I am full of admiration for the salvors working on the Rena.
Weeks of working in dangerous, toxic, black oily water have paid off now 1700 tonnes of oil has been siphoned off the stricken ship which ran aground on the Astrolabe reef off Tauranga nearly two months ago.
It must have been a dreadful job, and now the salvors removing the 1280 gravity-defying containers that the Rena was carrying.
And despite the terrible damage she sustained in the grounding and despite storms and high winds that seem certain to deliver the final death blow to the mortally wounded container ship, the Rena is holding together.
What a brave and stoic old girl she is.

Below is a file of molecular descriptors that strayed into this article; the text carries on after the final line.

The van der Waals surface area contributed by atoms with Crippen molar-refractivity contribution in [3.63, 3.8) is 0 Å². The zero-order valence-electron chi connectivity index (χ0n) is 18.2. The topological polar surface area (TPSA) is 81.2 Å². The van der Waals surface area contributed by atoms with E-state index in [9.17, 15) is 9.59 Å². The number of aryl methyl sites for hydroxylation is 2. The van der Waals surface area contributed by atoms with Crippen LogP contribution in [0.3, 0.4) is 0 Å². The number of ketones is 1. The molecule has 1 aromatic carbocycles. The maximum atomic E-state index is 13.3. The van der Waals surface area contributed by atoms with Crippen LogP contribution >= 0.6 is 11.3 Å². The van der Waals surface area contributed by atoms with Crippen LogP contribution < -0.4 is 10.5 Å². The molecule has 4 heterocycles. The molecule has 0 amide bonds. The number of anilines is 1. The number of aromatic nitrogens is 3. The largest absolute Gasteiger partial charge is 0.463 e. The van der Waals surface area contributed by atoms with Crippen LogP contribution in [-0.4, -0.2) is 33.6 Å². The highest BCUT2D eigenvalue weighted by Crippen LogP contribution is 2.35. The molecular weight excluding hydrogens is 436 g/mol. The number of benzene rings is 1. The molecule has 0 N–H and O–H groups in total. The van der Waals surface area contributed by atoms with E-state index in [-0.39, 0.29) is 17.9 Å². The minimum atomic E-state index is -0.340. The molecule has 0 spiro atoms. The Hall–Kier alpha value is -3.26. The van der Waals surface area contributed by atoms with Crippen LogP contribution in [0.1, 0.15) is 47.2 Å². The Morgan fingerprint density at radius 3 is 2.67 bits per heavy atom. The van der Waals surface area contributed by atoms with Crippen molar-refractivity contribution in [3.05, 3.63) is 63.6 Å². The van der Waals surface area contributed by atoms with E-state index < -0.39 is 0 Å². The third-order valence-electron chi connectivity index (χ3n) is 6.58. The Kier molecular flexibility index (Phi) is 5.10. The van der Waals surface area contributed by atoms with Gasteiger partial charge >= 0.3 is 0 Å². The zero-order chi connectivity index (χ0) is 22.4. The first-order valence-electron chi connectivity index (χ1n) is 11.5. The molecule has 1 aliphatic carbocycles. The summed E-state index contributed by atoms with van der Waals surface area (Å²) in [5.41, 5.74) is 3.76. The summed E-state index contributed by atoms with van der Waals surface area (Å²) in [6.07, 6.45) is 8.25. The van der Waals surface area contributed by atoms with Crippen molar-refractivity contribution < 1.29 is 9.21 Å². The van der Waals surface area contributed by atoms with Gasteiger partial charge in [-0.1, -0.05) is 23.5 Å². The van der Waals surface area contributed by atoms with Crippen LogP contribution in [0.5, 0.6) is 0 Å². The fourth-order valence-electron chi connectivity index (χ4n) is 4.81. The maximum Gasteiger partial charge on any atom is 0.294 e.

I know more rational and pragmatic people will accuse me of anthropomorphism but some inanimate objects really do seem to have personalities and the Rena is one of them. Even the salvors agree and you could hardly accuse those tough, intelligent, courageous men of being woofters.
They talk of the ship as a lame dying beast. The sound of the severed hull grinding against itself, they say, is like the ship crying or trying to talk to them, asking them for help.
She has defied all sorts of predictions in staying together, as if she is trying to do her bit to protect the coastline. It seems unlikely that she will be able to hang on until all the containers can be removed - the best predictions are that it would be at least a year before they could all be taken off the ship - but in holding together as long as it has, the Rena has helped avert an ecological catastrophe.By Kerre McIvor Email Kerre